The Countess of Warwick’s Artistic Maids: Part One

Oil Sketch of a Maid.
Anne, 4th Countess of Warwick. Image courtesy of the Warwick Castle collection

What qualities do you think a Victorian Countess would look for in a maid servant? If one watches television shows such as Downton Abbey, then you might be convinced that the aristocratic women relied on their female staff primarily for emotional and psychological support, alongside daily chores such as lacing bodices and coiffing hair…

I have recently been thinking, is it possible to separate the lives and experiences of the ‘downstairs’ staff from the interests and characters of their masters?

Would abilities in ‘repousse leatherwork’ be one of the skills you’d expect a Victorian Countess to look for in a maid servant? Surviving evidence complicates our expectations of what sorts of things servants at the castle were employed for. This is particularly the case with Anne Greville (1829-1903), née Charteris, 4th Countess of Warwick. As her brother put it, Anne was “an artist to her finger ends”, whose life was dedicated to art and beauty alongside the busy demands of family life. She painted in oils and watercolours, and designed ceramics; she practised leatherwork, book binding, photography and was a devotee to interior design.

Valuing artistic skills

Anne valued artistic skills in her maid servants. After all, she lived in an age where art was becoming a popular refuge for young women seeking a professional career to make a living. This was a cause she actively supported, especially in her patronage and protection of the young women artists of the Leamington Spa School of Art and its controversial headmistress Miss Emilie Browne. She opened up her castle to these young creative girls. The countess’s charitable bazaars, in which art was often the focus, enabled them to exhibit their art works to the public alongside her own within her ancient home.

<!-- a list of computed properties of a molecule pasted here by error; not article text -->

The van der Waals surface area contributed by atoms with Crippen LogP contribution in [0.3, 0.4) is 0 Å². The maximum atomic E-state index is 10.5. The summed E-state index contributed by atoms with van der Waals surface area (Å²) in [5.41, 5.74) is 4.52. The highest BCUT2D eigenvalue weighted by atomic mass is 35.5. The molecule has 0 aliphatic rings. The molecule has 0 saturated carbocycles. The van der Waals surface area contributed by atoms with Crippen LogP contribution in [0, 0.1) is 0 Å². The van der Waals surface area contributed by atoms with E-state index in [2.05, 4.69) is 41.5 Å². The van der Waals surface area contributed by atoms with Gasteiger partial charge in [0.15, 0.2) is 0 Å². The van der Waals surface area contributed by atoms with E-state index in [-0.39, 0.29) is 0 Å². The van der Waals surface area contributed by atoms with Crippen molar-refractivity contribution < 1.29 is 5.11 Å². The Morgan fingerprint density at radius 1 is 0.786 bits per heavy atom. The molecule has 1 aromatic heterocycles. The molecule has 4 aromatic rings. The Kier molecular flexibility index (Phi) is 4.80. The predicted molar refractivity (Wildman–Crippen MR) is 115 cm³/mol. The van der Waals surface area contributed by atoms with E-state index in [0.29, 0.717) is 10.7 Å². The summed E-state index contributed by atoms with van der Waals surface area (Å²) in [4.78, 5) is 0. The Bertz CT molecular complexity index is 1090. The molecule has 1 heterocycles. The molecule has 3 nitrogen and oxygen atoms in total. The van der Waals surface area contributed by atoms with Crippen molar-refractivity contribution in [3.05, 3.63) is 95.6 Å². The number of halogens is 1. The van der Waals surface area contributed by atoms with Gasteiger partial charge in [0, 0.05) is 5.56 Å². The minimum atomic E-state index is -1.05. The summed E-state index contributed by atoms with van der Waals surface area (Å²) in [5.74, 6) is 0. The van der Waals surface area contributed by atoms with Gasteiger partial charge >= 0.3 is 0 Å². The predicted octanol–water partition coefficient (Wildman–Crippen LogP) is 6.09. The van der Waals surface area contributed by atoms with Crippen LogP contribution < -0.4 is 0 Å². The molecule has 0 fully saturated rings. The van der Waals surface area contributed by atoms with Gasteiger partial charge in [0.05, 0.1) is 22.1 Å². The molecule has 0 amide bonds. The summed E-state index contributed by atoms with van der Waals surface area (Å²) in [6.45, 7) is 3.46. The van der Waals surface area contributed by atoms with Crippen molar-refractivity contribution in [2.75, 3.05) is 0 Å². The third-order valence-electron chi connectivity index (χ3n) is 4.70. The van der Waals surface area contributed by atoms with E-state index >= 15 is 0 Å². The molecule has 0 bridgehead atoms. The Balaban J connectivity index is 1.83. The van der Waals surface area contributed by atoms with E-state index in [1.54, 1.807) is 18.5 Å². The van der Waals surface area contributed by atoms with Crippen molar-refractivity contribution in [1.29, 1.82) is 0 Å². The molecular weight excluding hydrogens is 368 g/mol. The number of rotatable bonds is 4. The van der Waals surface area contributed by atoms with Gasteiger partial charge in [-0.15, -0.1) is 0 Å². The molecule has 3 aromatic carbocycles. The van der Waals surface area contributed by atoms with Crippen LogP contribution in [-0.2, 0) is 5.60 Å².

Surprising letters show that Anne had sought out art connoisseurs such as Mrs Alfred Morrison and Lady Sibyl Eden, patroness to the likes of John Singer Sargent and Whistler, for recommendations of unmarried women who might come to work for her. An 1887 letter from the Art Work Department of the Working Ladies Guild in London explains that Lady Warwick had sought out professional advice to find the right staff. She was recommended a ‘Miss Fanshawe’ who “does not paint but she does repousse leather work, writes a good hand & capable.” Other lists in Anne’s hand of unmarried women found in parts of South London, often with little accompanying notes of their artistic skills such as ‘lacemaker’, is evidence of the discernment she showed.

Anne however, was known not just for her patronage, but her collaboration too.

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